76 billion. That’s how many prescription oxycodone and hydrocodone pills were distributed across the United States from 2006-2012.
The Washington Post reports they had to sue the DEA to get those numbers, and have just released them to the public.
Those numbers are nothing without the faces behind them - the survivors of the opioid epidemic.
“I started working for an oral surgeon. That’s how it got started. The girls and I that I was working with, we used every day. We would go and get pain pills on our lunch hour every day and just stay high at work.”
Shawna Cole’s story is shocking, but not unique. Hundreds of thousands of Americans likely share some version of the same story. Another victim of the opioid epidemic.
“I thought it was just for fun at first. We did it every day. It helped us get through the day when we were doing it. Before I knew it, I was waking up sick every morning, and I became dependent.”
2.5 billion of the 76 billion legally prescribed opioids were prescribed in Tennessee.
“It’s alarming. It’s scary,” said Brett Martin, Spokesperson for Turning Point, an addiction treatment center in Southaven, where Cole now works as a recovery coach.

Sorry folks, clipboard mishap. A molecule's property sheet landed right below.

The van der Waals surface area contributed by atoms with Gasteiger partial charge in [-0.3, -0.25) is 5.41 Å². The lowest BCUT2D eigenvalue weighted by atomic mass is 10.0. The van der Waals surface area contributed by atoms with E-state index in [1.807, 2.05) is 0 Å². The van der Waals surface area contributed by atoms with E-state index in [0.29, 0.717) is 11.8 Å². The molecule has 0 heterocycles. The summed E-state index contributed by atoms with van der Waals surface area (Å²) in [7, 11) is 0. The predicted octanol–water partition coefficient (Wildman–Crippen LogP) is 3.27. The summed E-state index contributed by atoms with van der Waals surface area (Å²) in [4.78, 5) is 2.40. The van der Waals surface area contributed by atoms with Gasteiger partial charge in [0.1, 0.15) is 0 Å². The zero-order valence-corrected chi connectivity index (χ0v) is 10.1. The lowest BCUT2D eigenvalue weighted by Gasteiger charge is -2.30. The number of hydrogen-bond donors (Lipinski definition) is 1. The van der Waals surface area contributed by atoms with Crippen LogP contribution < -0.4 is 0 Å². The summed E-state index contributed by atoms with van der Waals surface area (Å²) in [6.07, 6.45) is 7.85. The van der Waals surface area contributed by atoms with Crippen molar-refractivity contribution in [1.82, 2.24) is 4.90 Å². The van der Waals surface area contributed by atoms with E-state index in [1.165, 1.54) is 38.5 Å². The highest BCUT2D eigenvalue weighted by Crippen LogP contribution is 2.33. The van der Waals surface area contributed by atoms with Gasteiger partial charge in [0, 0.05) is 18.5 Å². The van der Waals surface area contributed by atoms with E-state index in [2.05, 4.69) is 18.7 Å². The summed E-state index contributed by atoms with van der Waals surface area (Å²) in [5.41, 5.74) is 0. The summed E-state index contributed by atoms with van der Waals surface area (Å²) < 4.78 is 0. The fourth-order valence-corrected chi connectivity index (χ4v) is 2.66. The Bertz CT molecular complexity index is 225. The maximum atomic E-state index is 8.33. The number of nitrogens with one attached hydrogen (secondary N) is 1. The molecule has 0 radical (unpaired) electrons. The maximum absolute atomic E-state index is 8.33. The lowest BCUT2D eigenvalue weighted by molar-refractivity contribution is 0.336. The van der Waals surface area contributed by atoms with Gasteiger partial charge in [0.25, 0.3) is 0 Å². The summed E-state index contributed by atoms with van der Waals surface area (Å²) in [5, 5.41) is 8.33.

“It doesn’t discriminate,” he added. “It’s no longer the person under the bridge anymore. It’s the person sitting in the church pew next to you.”
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In Desoto County, Mississippi, where Turning Point is located, more than 38 million prescription pain pills were prescribed between the years 2006 and 2012.
Nearly 12 million of those pills came from the Walgreen Company.
According to the data, in Shelby County that number more than quadrupled - 157.4 million prescription pills. And those numbers are nothing compared to those in East Tennessee.
Born by legal prescriptions, The opioid epidemic has grabbed the United States by the throat.
Killing nearly 100,000 Americans over a seven-year period.
“We hear it from our patients when they come through the doors. They start with prescription pain and it got so expensive, their addiction spiraled out of control, they were turning to heroin, things like that,” Martin told us.
Did you find the heroin market to be easily available in Memphis,” we asked Cole. “Every corner,” she answered.
Several solutions have been proposed, but Martin said there’s something we can do from home.
“Think of these pills as a loaded weapon. Lock them up. When you’re done with them, take them somewhere to be destroyed, the right way. Otherwise, they’re just as dangerous as a loaded .45.”
Several states have banded together to sue the makers of opioids for falsely claiming the drugs were a safe and effective treatment for chronic pain.
To track the map and see how your area has been impacted, click here.